A day in the life of a Derrickhand with Trinidad Drilling

Trinidad DrillingOf all the crew members on a rig, the Derrickhand position is probably the most well known because the Derrickhand climbs the rig’s derrick to work on a platform usually 25 metres above the rig floor.

“I’m the guy who has to put the belt on. Anytime there is something (to be done) up high, I put the belt on and go up the derrick,” said Larince Yewchuk, a Derrickhand on Trinidad Rig 2, referring to the safety harness Trinidad’s hands must wear while working at a height over three metres.

Yewchuk, whose rig operates mostly in southern Alberta, talked to us about what it is like to be a Derrickhand.

A Derrickhand’s day:

Yewchuk, who has been with Trinidad for almost all of his seven year drilling career, works two weeks and then has one week off.

His day usually starts at 7 a.m. with safety meetings. He gets updated on rig operations, and then Yewchuk gets to work.

Here are a few of Yewchuk’s responsibilities:

1. He stacks and guides pipe as it is tripped in and out or reconnected into the hole (this is where the climbing comes in).

When the rig crew is tripping pipe, Yewchuk can be up on the monkeyboard for a full 12-hour shift. This time in the derrick is Yewchuk’s favourite part of his job. After all, the higher you climb, the better the view.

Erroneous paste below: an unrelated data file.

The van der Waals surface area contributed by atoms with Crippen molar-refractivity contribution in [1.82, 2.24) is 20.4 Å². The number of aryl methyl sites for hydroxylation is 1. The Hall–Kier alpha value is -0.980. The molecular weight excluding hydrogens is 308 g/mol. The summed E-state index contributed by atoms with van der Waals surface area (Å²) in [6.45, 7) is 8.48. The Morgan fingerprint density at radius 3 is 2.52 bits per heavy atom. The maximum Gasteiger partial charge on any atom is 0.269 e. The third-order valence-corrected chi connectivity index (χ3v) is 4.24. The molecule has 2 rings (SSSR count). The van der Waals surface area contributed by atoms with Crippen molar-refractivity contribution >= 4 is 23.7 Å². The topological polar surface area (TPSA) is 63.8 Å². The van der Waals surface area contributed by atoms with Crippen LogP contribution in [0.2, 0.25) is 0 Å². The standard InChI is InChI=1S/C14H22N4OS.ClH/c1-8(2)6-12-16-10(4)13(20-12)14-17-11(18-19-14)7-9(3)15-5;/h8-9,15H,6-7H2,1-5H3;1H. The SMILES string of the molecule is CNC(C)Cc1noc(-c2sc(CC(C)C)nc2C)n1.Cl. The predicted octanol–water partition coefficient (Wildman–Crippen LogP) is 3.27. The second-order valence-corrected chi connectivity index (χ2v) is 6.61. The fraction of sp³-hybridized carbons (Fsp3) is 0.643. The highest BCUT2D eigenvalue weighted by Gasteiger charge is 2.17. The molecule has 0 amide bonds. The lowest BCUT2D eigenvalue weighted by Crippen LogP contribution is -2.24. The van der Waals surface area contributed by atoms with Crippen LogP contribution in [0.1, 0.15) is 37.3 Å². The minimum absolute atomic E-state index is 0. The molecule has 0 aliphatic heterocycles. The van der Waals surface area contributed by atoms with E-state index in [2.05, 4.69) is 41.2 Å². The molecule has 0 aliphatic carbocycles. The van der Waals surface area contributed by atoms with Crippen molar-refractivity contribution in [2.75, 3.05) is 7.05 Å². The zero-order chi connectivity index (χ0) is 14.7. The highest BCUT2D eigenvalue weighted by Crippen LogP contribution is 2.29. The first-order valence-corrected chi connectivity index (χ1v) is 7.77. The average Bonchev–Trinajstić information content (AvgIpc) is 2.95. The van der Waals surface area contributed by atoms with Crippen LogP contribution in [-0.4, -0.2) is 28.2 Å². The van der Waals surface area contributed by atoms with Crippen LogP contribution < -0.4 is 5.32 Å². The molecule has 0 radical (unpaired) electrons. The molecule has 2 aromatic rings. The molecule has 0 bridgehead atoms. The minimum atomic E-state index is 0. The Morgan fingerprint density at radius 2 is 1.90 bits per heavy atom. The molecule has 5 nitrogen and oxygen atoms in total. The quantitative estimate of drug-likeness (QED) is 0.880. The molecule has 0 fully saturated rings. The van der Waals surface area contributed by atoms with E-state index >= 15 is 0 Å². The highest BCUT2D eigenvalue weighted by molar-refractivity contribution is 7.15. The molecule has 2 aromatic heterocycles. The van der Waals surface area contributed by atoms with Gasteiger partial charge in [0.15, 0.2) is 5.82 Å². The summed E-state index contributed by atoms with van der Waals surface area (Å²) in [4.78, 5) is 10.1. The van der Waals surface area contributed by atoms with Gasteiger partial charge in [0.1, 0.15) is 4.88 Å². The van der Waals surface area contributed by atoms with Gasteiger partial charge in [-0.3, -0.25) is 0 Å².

“It’s always kind of cool,” he said. “You see what’s around you.”

Although the Derrickhand position is named after the work done in the rig’s derrick, only about 25 per cent of a Derrickhand’s time is spent up there.

2. He is responsible for the drilling fluid (mixing mud) and maintains the circulation machinery (the mud systems) by performing tasks like monitoring mud pump manifolds.

“As a Derrickhand, you check the mud probably every couple of hours to make sure your mud is maintained,” said Yewchuk about the process of circulating mud (or drilling fluid) to clean and lubricate a hole while it is being drilled.

“All I have to do is just follow a recipe. Pretty much I am a chef, making mud,” he said, adding that “mud” is not just water and dirt (it is a mixture of water with other fluids and mud-making materials).

Why Trinidad Drilling?

Yewchuk explained that one of the reasons he works with Trinidad Drilling is because there are opportunities to move up in the company. For example, Yewchuk’s next career step is working with Trinidad’s international division in Saudi Arabia.

Interested in climbing a Trinidad derrick while climbing the career ladder? Join our team today.

Read other posts in our “Day in life of a rig worker” series:

If you need an explanation of some of the drilling terminology used in this post, check out our Rig Speak 101 post. 

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